Written by Elizabeth Withey, illustrated by Lynn Scurfield
Age Range: 4 – 8 years
A child tries to understand the life of a man he has seen sleeping under a bridge. The boy’s mother patiently answers his questions and explains how people’s life paths can be so different. The child observes the things he has in common with the man and wonders where his own path will lead. A note from the author explains how the origin of this story is rooted in her own life.
Why it Made Our List: Children are naturally inquisitive creatures, and any parent who has encountered visible signs of poverty in their neighbourhood while with their child might find the protagonist’s questions familiar. The One with the Scraggly Beard offers a simple, empathetic, and compassionate perspective on homelessness that can help parents explain the situational nature of poverty and reinforce that homelessness or poverty do not define a person.
Written by Jairo Buitrago, illustrated by Rafael Yockteng
Age Range: 4 – 8 years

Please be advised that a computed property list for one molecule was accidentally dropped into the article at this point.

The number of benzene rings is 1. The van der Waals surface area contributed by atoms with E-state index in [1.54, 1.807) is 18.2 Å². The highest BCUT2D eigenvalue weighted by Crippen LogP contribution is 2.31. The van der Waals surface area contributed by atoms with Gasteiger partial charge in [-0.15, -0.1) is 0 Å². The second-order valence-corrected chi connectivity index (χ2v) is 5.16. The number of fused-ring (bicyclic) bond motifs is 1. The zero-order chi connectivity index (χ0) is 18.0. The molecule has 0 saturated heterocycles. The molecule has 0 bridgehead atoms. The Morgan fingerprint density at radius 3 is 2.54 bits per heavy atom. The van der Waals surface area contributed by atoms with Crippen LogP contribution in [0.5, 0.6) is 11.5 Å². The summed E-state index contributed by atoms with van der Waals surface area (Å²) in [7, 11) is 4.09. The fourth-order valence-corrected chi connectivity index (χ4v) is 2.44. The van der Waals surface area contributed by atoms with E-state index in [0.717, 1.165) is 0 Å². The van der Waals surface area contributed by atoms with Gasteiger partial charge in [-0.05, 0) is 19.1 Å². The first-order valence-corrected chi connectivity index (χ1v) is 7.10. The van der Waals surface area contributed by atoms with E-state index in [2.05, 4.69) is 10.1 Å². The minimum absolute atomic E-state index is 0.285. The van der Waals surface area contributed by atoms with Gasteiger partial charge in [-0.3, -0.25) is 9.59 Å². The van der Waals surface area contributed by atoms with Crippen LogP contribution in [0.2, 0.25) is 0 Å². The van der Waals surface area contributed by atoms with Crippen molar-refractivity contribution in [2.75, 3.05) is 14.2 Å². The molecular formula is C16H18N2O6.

Jimmy lives in a small, poor town by the sea where there is just one tiny gym. The owner of the gym suggests that Jimmy start training, and to inspire him, he gives Jimmy a box full of books, as well as newspaper clippings about Muhammad Ali — “The Greatest.” Jimmy is swept with admiration for Ali. He begins to read and run and box like crazy, even though someone at the gym has taken his shoes. And as he does so, he makes a great discovery: you don’t have to leave home to be “the greatest.”
Why it Made Our List: While Jimmy the Greatest! illustrates — quite literally — the challenges of poverty, it inspires hope rather than pity. This story of passion and resilience shows children the importance of valuing what they do have, rather than dwelling on what they, and others, don’t have.